It’s been a summer for reconnecting with old friends – for all the wrong reasons – our mutual peers are dying, but seeing familiar faces after so many years has uplifted me. I walked on air for a week after the amazing send off we gave to Ronny Clifford, bon vivant, musician, and all-around awesome guy. For years, Ronny was the front man for the Smalltown Coalition of Unemployed Musicians, better known as S.C.U.M., a wildly talented collection of local musicians who liked to jam and cover the Rolling Stones, Tom Petty, and Lou Reed, just to name a few. Their Halloween and New Year’s Eve gigs are now the stuff of Blacksburg legend. All proceeds from the door went to Ronny’s favorite charity, the Women’s Resource Center in Radford, Virginia.
For Ronny’s memorial service, they put the band back together. Ronny’s wife, Lana, secured the place that was once Daddy’s Money and Buddy’s Restaurant, now-closed Blacksburg venues where Ronny both worked and played. We filled the space with musical instruments, music stands, food, and friends. The sound guy cranked the speakers, guitars blended, drums beat, keyboards shook, singers sang, Wendy wailed her amazing voice. Herb stood by the amplifier in headphones and swayed to the music. Videos of Ronny’s past performances played on a large screen above and behind the stage. Without audio, it often looked like Ronny was joining in with the live performance. Dancing on the hard red tile floor that I had shimmied on (and mopped) so many times, I was transported back to 1989, a good place for me: 23 years old and fresh out of college (I went with the five-year plan); I had a semester to kill before graduate school, I was romantically unattached, happy hour highballs were $1.50, and I had loads of fun.
A few days after his memorial service, word reached us through the Facebook group created to remember Ronny, that the new Alexander Black House and Cultural Museum in Blacksburg was putting together an exhibit about the Blacksburg music scene in the 1970’s and 1980’s. The timing felt serendipitous. Ronny's service had reconnected members from every band who had been part of that vibrant local music scene. Musicians and groupies alike (I was the latter) had all just spent weeks remembering those days and digging out old photos to share on Facebook. (For the record, young’uns may have started Facebook, but we old farts have completely co-opted it.) We also posted and watched old videos of local performances at Steppin’ Out or South Main Cafe that have found their way to YouTube.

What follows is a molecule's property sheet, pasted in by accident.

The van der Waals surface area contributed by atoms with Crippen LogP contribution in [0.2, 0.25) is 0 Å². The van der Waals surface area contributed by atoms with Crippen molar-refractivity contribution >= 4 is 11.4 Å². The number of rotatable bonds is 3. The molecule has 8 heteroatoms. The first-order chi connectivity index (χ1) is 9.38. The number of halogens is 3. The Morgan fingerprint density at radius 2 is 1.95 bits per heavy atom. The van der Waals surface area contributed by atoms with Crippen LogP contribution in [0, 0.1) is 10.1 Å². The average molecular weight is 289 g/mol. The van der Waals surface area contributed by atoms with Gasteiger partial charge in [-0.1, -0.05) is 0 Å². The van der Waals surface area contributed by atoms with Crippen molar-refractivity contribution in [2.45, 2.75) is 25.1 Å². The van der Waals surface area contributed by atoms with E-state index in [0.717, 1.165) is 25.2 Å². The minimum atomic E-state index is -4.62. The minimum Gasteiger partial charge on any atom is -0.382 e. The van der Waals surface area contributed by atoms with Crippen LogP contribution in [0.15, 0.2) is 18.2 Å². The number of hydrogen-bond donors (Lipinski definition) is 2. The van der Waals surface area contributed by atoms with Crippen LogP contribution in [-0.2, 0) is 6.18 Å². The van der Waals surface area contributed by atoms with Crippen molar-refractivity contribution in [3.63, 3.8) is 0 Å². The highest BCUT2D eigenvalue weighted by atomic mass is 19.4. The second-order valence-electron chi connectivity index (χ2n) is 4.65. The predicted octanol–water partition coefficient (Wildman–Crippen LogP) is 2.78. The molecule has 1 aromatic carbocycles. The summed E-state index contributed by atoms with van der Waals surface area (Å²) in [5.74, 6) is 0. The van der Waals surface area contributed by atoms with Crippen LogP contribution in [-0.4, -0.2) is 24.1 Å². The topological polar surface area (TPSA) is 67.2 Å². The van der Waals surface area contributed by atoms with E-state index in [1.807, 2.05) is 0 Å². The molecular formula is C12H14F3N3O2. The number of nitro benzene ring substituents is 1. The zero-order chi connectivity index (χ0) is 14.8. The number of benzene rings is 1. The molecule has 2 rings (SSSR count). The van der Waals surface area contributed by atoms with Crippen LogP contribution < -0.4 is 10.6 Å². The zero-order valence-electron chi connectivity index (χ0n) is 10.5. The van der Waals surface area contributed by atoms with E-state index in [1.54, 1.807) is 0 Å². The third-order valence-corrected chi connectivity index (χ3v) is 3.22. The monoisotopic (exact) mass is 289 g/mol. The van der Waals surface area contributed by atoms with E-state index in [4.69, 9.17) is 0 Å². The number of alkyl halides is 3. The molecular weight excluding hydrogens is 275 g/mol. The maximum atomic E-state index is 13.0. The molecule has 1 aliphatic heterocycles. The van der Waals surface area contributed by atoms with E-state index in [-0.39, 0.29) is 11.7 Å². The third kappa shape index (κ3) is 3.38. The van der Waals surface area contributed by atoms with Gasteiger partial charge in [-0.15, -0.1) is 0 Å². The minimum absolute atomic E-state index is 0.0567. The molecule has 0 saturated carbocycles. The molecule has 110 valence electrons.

The curator’s call for exhibit objects could not have come at a better moment. The memories and mementoes we had unearthed for ourselves were now, suddenly, also museum worthy.
In the brief period since I sent the museum my LifeFest CD (an album of local Blacksburg bands who got together to raise awareness about the growing AIDS epidemic in the late-1980’s), LifeFest button, and signed consent form, two more friends from that time in my life have died. Both of them were fixtures in the Blacksburg music scene. Joe Willson (yes, I spelled his name correctly), former bass player for the Yams from Outer Space succumbed, like Ronny, to cancer. Just last night I learned that Henry Kelley, who produced music videos of the music scene in Blacksburg and ran psychedelic light shows for many of the bands' live performances at South Main Cafe, also died. I had last seen Henry four years ago at Steppin’ Out. He was in town for a visit, having moved to Hawaii in the 1990’s. When I wished him goodnight, he was dancing his ass off at the Cafe at Champs, rocking out to the Kind, and smiling from ear to ear. Heaven is having a hell of a jam session right now.
For me, this makes Saturday’s exhibit opening bittersweet. If I make it (and I hope to, but I need to survive the Hokie football game first) I expect to see all of their faces in the photos that have been donated. I won’t be surprised if I hear their voices as well. The museum exhibit opening will include live music, as is only appropriate, featuring the Kind and the Electric Woodshed, two bands who formed in the 1980’s and continue to play today. It will be another trip down memory lane, to a happy time and place, but it will be tinged with sadness.
Those of us who were immersed in the music scene back then, we knew we had something special. The energy was palpable, and musical futures were bright. But things changed. Venues closed, and the town killed the spring block parties that were actually day-long rock concerts featuring all the local bands. They chucked the Tau Sig fraternity out of Virginia Tech, ending those fabulous Friday and Saturday night basement dance parties with Nervous Romance. The other frats turned to DJs for their music — or maybe their iPods. The allure of live music diminished, and Blacksburg’s culture lost something valuable.
Maybe this new exhibit will rekindle the desire in the younger generation to form bands. Maybe the good stewards of the town of Blacksburg are ready to re-embrace the crazy chaos of live music, of dancing in the streets, of losing oneself in a perfect guitar chord. We never expected to be museum worthy. It was always just about the music.